What do I do when I am not in Paray Primary ?
Thursday and Fridays are team work with Vicki and Sion
I am with Vicky in Katlehong Primary School, the biggest school in Thaba Tseka. Large classes are an understatement; many classes are over 100 in size with 2-3 teachers, some children sit on the floor or take their own plastic chairs to school. Despite this, the pupils work very hard and achieve very well. Assembly is a sea of green, their marching and singing is very powerful. The Grade 7 enjoyed Vicki’s interactive Maths lesson with dice, it is a pleasure to see the teachers repeating Vicki’s lessons with other classes.
Friday – is team teaching in Lesotho College of Education.
We leave at 7.30, clasping all our resources, ready to deliver lectures to 3rd and 1st Years. Attendance varies from 100 students to as little 30. Some of their time keeping could be improved! Fridays are unpredictable, from student strikes to cancelled lectures. We have delivered a range of sessions on topics, teaching styles and activities. The students seem to enjoy our interactive sessions, getting involved in the activities and discussions, even the lecturer wanted to become involved in the Maths activities. We have also tried to involve the 2nd Year students in our schools to share some of their experiences.
We spend the afternoon reviewing our week and sending the appropriate paper work to Dolen Cymru.
What happens at weekends?
Saturday - Walk and wash day
We set of early in our walking gear to explore a hill or a gorge. At first we became very light headed as we walked higher, needing to take regular breaks, now we are acclimatised to being more than 2000m above sea level. We pass herd boys with their cattle and donkeys, families washing at the rivers, blankets drying on the rocks, young boys looking after their grazing cattle. The views of the mountains and valleys are amazing, the town looks so small it is like a Lego village. We have seen a variety of flowers and butterflies. The locals look at us confused as we ask directions to the footpaths. We hear a variety of things depending on direction of our walk; music from the shops in the village, or children singing to us from the distance, ‘Bore Da’. We felt like Maria from the Sound of Music on our first walk!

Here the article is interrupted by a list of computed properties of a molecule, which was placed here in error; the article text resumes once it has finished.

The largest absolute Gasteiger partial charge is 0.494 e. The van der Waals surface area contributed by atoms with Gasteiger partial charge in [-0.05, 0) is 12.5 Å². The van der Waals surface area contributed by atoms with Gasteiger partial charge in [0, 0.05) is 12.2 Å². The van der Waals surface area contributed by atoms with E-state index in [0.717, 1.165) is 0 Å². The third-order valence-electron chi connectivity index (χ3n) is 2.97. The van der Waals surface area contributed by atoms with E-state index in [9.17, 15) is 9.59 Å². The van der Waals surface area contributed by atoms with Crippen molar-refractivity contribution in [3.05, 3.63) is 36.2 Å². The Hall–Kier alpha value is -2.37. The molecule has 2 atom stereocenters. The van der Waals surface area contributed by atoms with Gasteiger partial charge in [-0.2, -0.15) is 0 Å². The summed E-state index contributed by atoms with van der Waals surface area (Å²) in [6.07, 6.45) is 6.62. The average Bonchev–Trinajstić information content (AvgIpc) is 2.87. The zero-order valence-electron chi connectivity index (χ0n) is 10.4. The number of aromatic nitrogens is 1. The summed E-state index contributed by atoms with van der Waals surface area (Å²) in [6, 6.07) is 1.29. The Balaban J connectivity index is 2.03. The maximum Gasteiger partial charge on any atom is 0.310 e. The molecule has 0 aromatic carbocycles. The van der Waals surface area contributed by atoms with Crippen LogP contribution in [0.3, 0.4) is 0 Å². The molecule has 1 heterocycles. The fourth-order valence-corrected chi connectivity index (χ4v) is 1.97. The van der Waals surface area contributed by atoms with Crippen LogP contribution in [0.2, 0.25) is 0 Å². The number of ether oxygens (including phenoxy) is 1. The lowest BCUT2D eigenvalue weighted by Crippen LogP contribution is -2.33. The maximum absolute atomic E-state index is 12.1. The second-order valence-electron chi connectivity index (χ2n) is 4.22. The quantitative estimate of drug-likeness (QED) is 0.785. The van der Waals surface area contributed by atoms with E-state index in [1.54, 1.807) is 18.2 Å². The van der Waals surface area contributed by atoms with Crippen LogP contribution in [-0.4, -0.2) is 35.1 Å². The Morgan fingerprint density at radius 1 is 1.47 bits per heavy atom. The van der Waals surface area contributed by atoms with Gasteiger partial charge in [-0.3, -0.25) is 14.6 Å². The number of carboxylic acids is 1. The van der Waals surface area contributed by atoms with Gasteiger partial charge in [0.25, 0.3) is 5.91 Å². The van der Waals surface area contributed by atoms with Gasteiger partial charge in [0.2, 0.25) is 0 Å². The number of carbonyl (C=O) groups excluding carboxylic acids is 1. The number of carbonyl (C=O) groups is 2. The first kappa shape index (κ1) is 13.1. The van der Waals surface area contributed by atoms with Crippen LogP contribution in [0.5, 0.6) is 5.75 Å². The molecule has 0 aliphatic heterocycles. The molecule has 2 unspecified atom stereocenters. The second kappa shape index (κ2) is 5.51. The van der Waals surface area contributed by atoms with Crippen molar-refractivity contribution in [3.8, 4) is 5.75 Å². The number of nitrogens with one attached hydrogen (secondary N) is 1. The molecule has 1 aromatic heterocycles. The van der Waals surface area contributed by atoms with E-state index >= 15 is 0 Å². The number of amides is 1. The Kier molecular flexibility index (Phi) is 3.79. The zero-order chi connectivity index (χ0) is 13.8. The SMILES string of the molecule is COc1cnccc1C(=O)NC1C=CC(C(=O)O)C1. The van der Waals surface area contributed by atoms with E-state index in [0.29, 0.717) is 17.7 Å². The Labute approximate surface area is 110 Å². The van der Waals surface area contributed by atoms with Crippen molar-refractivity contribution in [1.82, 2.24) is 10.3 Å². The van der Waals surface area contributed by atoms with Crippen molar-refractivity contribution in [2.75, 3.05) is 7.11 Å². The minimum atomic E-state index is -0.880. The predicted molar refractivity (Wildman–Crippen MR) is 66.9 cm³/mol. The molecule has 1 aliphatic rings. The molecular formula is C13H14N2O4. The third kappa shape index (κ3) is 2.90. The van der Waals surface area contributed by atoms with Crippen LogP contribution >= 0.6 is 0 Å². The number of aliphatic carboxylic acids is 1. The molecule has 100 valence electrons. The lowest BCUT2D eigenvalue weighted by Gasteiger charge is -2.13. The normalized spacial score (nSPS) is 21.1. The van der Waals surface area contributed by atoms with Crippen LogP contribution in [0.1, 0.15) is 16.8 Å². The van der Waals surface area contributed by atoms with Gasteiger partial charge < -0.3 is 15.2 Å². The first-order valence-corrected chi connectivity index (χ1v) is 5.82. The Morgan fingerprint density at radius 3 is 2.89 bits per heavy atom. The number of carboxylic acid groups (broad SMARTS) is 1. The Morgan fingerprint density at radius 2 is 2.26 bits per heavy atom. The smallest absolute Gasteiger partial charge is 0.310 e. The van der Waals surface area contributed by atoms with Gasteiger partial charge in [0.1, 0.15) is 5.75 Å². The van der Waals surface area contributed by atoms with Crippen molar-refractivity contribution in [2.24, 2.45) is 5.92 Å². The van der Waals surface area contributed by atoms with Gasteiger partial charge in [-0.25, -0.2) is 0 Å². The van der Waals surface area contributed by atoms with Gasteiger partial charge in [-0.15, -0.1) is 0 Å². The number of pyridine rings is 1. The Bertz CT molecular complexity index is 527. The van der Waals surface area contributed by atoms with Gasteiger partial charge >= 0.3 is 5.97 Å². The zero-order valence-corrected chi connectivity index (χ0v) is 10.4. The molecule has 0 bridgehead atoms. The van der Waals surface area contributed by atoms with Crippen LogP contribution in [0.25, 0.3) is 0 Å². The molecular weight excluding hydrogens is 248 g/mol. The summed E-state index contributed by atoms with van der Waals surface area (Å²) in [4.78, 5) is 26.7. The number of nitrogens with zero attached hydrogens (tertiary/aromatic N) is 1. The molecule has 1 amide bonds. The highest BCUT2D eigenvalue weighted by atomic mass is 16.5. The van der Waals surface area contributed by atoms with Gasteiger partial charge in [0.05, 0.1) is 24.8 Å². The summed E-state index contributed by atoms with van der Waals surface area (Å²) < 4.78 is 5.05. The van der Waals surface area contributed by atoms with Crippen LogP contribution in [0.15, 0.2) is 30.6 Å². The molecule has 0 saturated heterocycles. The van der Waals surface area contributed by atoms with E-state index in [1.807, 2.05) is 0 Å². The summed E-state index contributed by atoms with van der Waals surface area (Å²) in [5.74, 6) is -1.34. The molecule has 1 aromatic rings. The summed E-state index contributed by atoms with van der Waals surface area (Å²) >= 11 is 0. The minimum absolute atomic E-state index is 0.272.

When we return, the town is busy with locals shopping and teenagers socialising, dressed up like their Welsh counterparts in their jeans and trainers, they look so different from when they are in their traditional school uniform.
The rest of the day is washing chores and school prep.
In the evenings we are happy to relax with a classic movie on tv. The 6 Nations Rugby unfortunately is blocked on the cable TV so we rely on i player radio, but Sion can get all the Man Utd games live.
Sunday- Run, prep and meat day.
I look forward to my early morning run, pleased I have built up to over an hour. I could only manage 15 minutes, 7 weeks ago, the high altitude having a major effort on the beach girl! The usual bustling town is eerily quiet, no shops open and no music. My favourite route takes me up the valley road, it could be a footpath, more animals pass me than cars. Every week I see; ladies and girls in their Sunday best going to church wearing colourful dresses topped off with decorative hats; herd boys with their cattle and donkeys, (I actually manged to outrun a donkey up a hill!) families in the river washing clothes, children collecting water from shared taps, boys playing, making bridges or constructing metal cars. I have numerous “Dumelas”, (hellos) from the Sunday spectators, they don’t see many people running. Young children often join me for short bursts. It was a challenge when two lady litter pickers dressed in high viz blankets and wellies joined me for the last mile one morning. I had to work hard to keep up with them in my bouncy trainers and light running gear.